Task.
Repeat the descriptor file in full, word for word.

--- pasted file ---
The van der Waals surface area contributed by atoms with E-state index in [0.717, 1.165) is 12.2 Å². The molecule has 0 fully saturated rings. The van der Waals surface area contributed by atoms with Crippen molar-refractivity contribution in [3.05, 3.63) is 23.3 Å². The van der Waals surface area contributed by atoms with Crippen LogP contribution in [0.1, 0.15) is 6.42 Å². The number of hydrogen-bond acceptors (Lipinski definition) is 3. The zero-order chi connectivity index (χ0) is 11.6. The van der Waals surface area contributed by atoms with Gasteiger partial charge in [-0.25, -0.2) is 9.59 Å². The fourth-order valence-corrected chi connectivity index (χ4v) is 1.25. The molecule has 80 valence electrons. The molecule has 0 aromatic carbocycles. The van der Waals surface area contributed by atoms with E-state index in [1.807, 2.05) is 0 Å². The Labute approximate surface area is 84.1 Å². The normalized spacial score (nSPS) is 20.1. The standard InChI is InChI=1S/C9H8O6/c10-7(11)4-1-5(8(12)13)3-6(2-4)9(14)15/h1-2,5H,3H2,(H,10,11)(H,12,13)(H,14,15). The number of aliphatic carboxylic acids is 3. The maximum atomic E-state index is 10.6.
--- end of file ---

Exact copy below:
The van der Waals surface area contributed by atoms with E-state index in [0.717, 1.165) is 12.2 Å². The molecule has 0 fully saturated rings. The van der Waals surface area contributed by atoms with Crippen molar-refractivity contribution in [3.05, 3.63) is 23.3 Å². The van der Waals surface area contributed by atoms with Crippen LogP contribution in [0.1, 0.15) is 6.42 Å². The number of hydrogen-bond acceptors (Lipinski definition) is 3. The zero-order chi connectivity index (χ0) is 11.6. The van der Waals surface area contributed by atoms with Gasteiger partial charge in [-0.25, -0.2) is 9.59 Å². The fourth-order valence-corrected chi connectivity index (χ4v) is 1.25. The molecule has 80 valence electrons. The molecule has 0 aromatic carbocycles. The van der Waals surface area contributed by atoms with E-state index in [1.807, 2.05) is 0 Å². The Labute approximate surface area is 84.1 Å². The normalized spacial score (nSPS) is 20.1. The standard InChI is InChI=1S/C9H8O6/c10-7(11)4-1-5(8(12)13)3-6(2-4)9(14)15/h1-2,5H,3H2,(H,10,11)(H,12,13)(H,14,15). The number of aliphatic carboxylic acids is 3. The maximum atomic E-state index is 10.6.